The latest IKEA app uses augmented reality to simulate furniture in a space in real time. We’ll walk through what all three IKEA apps do. We will also explore what new technologies IKEA is leveraging.
We’ve mentioned the IKEA app in several previous articles about AR apps and in-app shopping. But we didn’t really get into the specifics of how it worked or what it did. So first, let’s set the stage for why IKEA launched an app using augmented reality technology.
While shopping at IKEA, you’ve undoubtedly seen some intense arguments over interior design. IKEA has a solution to prevent these brawls and it involves merging their apps.
What are those apps and what will the new Franken-app do?
A Tale of Three Apps: IKEA’s Shopping Trio
Shopping companion apps are not strange occurrences in the app marketplace. Everyone from Target to Chick-Fil-A has a mobile app these days. But what set IKEA’s new app apart is that it makes use of augmented reality technology.
One of them does anyway. The other two function as shopping companion apps.
The IKEA Store app is your “pocket size shopping buddy” showcasing offers, inventory, product information, and more. IT is available for Android and Apple devices as listed here.
The second IKEA app, the IKEA catalogue app, is billed as “inspiration on the go”. You can browse local brochures, access 360-degree room sets, and see product stories.
IKEA Place is the third app, launched last year, that uses AR to transform a space. You simply snap a picture, browse products, select one, and add it.
You can also share the pictures or save them to your device. Then, reserve the product you want to buy them at a nearby location.
Consider this AR app your “one-stop shop” that lets you test the product before you invest.
I would offer my own screenshots. But sadly, my 3-year old Samsung Galaxy S6 is not listed as a supported device.
According to Digiday, the app had more than 370,000 monthly global active users in February. So what is the furniture giant’s plan to merge these three apps later this year?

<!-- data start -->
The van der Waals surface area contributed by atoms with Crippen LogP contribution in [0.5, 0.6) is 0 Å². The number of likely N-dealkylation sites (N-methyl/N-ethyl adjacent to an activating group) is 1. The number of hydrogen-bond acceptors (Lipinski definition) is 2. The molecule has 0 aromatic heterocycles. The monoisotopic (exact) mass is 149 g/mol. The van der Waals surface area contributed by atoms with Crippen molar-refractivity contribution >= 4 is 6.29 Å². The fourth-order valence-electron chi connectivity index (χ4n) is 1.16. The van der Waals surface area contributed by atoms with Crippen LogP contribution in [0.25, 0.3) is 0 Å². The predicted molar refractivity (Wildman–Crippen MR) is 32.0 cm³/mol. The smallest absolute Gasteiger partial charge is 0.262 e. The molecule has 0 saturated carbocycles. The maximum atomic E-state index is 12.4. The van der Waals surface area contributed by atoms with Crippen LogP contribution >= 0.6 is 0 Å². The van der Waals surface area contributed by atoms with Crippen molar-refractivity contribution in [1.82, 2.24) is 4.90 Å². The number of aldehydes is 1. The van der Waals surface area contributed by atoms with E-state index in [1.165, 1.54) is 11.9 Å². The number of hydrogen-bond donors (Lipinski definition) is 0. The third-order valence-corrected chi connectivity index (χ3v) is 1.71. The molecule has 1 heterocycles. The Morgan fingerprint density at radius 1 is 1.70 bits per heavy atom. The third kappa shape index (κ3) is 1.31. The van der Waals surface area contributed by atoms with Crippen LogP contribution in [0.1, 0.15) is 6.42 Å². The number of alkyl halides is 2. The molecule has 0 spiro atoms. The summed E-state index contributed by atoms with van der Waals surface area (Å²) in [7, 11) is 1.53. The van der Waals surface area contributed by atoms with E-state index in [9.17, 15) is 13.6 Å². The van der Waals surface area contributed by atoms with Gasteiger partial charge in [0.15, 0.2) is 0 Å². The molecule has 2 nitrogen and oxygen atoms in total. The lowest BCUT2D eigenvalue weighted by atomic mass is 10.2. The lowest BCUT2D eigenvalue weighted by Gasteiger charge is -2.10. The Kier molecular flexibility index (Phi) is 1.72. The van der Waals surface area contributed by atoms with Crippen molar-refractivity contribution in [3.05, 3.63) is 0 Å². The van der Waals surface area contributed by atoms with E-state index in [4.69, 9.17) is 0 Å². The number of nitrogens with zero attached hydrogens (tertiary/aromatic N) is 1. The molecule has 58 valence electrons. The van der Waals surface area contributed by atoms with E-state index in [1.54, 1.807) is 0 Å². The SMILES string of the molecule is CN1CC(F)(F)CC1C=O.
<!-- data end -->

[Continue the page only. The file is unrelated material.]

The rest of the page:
Fusion ha: IKEA Apps Become One
That gif is what’s known as the “fusion dance” in the show Dragon Ball Z. It is where two people merge into one super powerful person. This is similar to what IKEA has in mind for its three companion apps.
Michael Valdsgaard is the leader of digital transformation the holding company for IKEA. Before merging the apps, he wants to gain some data on the Android version of the app.
“In the latter half of 2018, we’re going to figure out where the things [in our different apps] fit together and then move them over [into one]…They all have specific use cases, so we have to figure out how those different capabilities can fit together.”
Valdsgaard voiced concerns of loading IKEA Place with too many features. He also does not want to push direct sales via the AR app, a departure from others. However, Valdsgaard does think that the visual search feature could become a cornerstone feature.
As for improving AR tech to better represent the furniture, IKEA has a plan for that, too.
IKEA partnered with 72andSunny to develop a more long-term strategy for AR in their apps. In fact, 72andSunny helped with the Android launch and something called “Matcher’s Keepers”.
The True Tool to Stop IKEA Fights
The game Matcher’s Keepers is addresses the issue of furniture disagreement directly.
It pairs couples (whether platonic or romantic) and has them choose furniture for a room. If they both select the same piece, then they get the real thing when they leave.
You can watch episode one above and they are eerily similar to videos from 1, 2 Switch.
But the company has also worked with a number of high profile clients including Axe. They helped establish a “Magic AR Mirror” in a barbershop to test out hairstyles.
But even beyond Matcher’s Keepers, there is another thing to help stop IKEA fights. That thing is GrokStyle–a tool that recommends similar furniture based on your pictures.
This is the “visual search” feature Valdsgaard referenced earlier and it is really Neat™.
One of its leaders, Kavita Bala, told TechCrunch why visual search is so important now.
“People take pictures of absolutely everything. If you want to remember someone’s phone number, sometimes you just take a picture of it. That’s the world we’re living in now.”
The results of this pending app merger and new tech implementation are yet unknown. But it certainly seems like these strategies could lead to fewer IKEA fights.